How Well Does Alice Miller's Perspective On Violence Hold Up?

Charles K. Bellinger on the theory of Alice Miller

The following is from The Genealogy of Violence by Charles K. Bellinger

In my view, Miller's book For Your Own Good should be required reading for parents because it so effectively sensitizes the reader to the various ways to which parents can psychologically harm their children. It holds up a mirror to adults, forcing them to reflect on how they were raised. This process of reflection can break cycles of harm that have been passed down for generations.

As a general theory seeking to explain the roots of all violence, however, Millers' theory invites very troubling questions. The most obvious one concerns her apparent reductionism. Is she not reducing all violence to one narrowly conceived cause? It is difficult to see how this can be established.

There is no doubt that several child abuse causes great psychological harm, which in some cases leads to violent behavior in adults. But in many other cases violent acts are committed by individuals who were not severely abused as children. How does Miller's theory help us to understand these cases? Could she prove that every terrorist who ever committed a violent act did so because he was beaten as a child? Could Miller actually establish that all of the people who committed atrocities in Rwanda did so solely because they were abused as children? It seems more plausible to maintain that other factors need to be considered, some of them social and historical considerations that transcend the details of any particular individual's life. What Miller says is not invalid; but when she claims to put forward the one correct understanding of the roots of violence she is claiming too much.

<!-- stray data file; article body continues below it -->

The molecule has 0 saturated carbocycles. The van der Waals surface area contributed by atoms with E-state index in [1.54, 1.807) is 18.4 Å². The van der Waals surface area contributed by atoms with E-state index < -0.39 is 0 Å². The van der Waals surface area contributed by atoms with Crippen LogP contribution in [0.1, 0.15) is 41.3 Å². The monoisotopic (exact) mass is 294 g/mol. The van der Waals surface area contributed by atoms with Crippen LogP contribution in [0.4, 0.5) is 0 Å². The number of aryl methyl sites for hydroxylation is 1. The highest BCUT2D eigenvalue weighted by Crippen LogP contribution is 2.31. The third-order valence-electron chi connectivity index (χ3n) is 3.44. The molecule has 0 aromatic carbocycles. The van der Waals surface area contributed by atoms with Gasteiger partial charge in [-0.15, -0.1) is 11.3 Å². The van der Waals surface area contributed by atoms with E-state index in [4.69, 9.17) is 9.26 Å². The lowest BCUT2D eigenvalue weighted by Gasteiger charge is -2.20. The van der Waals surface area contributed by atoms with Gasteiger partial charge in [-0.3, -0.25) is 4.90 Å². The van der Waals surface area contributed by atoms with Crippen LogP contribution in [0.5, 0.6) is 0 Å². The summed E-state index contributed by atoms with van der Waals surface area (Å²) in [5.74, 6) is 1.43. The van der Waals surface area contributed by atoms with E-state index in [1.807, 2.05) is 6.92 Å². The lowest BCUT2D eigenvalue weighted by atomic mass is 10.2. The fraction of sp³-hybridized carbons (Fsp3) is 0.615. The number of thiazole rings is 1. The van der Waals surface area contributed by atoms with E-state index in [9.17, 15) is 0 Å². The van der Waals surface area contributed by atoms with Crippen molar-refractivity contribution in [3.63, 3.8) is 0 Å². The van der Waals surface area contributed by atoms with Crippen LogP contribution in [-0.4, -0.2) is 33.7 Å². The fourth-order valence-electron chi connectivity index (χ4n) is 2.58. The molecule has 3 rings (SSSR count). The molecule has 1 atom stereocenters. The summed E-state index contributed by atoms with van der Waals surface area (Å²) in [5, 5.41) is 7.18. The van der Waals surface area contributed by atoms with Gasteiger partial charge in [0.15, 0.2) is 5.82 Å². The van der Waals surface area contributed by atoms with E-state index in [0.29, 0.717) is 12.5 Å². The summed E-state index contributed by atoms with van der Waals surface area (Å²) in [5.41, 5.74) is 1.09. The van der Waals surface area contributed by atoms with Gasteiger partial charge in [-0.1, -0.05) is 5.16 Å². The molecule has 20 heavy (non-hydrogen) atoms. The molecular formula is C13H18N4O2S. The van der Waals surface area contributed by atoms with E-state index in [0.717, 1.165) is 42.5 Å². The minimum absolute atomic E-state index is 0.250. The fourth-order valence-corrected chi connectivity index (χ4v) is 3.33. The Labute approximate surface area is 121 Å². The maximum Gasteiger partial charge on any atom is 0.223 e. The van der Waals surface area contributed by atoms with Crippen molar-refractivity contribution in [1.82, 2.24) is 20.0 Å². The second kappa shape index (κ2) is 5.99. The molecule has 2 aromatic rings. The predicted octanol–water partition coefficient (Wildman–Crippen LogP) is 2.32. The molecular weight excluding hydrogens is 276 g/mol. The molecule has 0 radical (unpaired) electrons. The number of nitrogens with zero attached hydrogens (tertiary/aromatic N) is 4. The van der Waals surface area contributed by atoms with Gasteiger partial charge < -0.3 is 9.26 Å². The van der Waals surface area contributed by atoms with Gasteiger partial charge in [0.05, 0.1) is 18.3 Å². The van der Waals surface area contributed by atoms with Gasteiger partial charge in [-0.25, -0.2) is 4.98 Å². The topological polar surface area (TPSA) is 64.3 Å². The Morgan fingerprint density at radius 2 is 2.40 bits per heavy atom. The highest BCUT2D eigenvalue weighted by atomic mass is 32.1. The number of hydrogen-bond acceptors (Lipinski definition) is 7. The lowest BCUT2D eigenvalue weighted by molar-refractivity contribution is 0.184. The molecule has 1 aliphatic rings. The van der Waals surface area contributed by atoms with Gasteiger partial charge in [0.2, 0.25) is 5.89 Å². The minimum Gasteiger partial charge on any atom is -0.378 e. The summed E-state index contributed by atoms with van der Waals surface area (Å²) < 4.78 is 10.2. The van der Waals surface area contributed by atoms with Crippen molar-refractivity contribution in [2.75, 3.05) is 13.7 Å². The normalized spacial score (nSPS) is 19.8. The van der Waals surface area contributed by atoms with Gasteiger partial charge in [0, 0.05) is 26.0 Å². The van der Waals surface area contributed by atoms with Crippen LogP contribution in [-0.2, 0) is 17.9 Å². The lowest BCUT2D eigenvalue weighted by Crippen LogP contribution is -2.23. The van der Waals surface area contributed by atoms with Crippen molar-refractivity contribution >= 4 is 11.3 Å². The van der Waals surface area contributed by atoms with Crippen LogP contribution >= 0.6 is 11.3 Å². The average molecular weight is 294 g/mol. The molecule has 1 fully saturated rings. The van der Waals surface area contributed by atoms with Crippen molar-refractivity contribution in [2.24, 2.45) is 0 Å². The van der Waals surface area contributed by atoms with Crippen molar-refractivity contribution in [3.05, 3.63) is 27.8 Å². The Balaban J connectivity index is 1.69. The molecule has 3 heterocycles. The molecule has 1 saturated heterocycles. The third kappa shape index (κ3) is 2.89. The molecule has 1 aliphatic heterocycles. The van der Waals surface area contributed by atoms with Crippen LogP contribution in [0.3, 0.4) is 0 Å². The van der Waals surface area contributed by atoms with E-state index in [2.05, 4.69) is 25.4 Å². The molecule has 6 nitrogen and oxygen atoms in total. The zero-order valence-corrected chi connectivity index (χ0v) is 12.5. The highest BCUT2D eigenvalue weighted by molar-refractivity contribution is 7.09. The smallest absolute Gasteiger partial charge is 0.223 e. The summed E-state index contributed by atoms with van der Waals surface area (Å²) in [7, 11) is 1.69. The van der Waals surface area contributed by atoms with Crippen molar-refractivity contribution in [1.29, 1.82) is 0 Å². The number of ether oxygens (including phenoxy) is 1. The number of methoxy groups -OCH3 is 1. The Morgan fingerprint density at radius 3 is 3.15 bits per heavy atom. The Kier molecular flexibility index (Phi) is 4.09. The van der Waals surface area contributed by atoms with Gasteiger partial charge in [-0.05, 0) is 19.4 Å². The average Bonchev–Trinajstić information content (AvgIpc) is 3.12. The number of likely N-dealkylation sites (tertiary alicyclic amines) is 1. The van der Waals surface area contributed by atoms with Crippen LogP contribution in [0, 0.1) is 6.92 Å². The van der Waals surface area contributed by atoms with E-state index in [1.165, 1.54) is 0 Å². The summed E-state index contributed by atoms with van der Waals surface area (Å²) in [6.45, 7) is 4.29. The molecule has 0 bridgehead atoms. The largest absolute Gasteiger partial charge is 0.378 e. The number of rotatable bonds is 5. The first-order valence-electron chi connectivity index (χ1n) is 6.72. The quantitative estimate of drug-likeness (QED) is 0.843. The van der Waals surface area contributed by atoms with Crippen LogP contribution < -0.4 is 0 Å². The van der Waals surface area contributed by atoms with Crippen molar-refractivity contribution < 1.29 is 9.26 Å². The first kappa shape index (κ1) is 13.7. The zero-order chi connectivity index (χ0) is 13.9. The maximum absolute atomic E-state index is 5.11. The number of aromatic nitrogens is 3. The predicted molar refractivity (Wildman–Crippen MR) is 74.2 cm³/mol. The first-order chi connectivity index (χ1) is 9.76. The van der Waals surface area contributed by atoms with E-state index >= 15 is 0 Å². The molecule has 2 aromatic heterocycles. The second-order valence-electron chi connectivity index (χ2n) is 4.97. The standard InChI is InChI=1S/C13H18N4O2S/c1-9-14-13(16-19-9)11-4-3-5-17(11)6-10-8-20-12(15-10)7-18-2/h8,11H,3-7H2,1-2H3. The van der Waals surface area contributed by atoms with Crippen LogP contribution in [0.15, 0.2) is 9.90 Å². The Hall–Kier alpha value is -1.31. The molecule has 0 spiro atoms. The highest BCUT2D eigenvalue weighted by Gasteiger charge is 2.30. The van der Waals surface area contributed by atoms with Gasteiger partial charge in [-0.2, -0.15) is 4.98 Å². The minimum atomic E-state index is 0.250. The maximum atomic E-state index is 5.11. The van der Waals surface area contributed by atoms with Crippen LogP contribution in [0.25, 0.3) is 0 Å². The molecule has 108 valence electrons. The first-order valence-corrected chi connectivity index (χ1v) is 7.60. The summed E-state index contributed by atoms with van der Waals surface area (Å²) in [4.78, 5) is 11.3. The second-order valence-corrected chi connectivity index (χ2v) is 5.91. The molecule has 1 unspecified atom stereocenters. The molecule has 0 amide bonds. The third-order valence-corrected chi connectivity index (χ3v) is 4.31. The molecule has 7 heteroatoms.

Another difficulty with Miller's commentary on Hitler is the lack of proportionality between cause and effect. We can understand that Hitler hated his father, and that rage had built up inside him because he was beaten. It would make a certain amount of sense if Hitler, as a grown man, had seen a man who resembled his father and had flown into a fit of rage and killed the look-alike. But to kill six million Jews because one hated one's father? The lack of proportion here is so drastic that a more nuanced understanding is clearly needed.

Hitler received the active or passive cooperation of most of the German people. Thus, a more adequate understanding of the roots of violence will consider the social dynamics of scapegoating. At this level, it is not adequate to simply point to the child-rearing traditions of a culture. Reductionism at the social level is not any more convincing than reductionism at the individual level.

A further difficulty with Miller's book is the way it diverts moral responsibility away from the murderers and places it on their parents or on society in general. Violent people are understood by Miller to be victims of psychological oppression so great that they cannot really be held responsible for their actions...Her argument seems to be just another way of excusing oneself from responsibility by blaming one's actions on one's parents.

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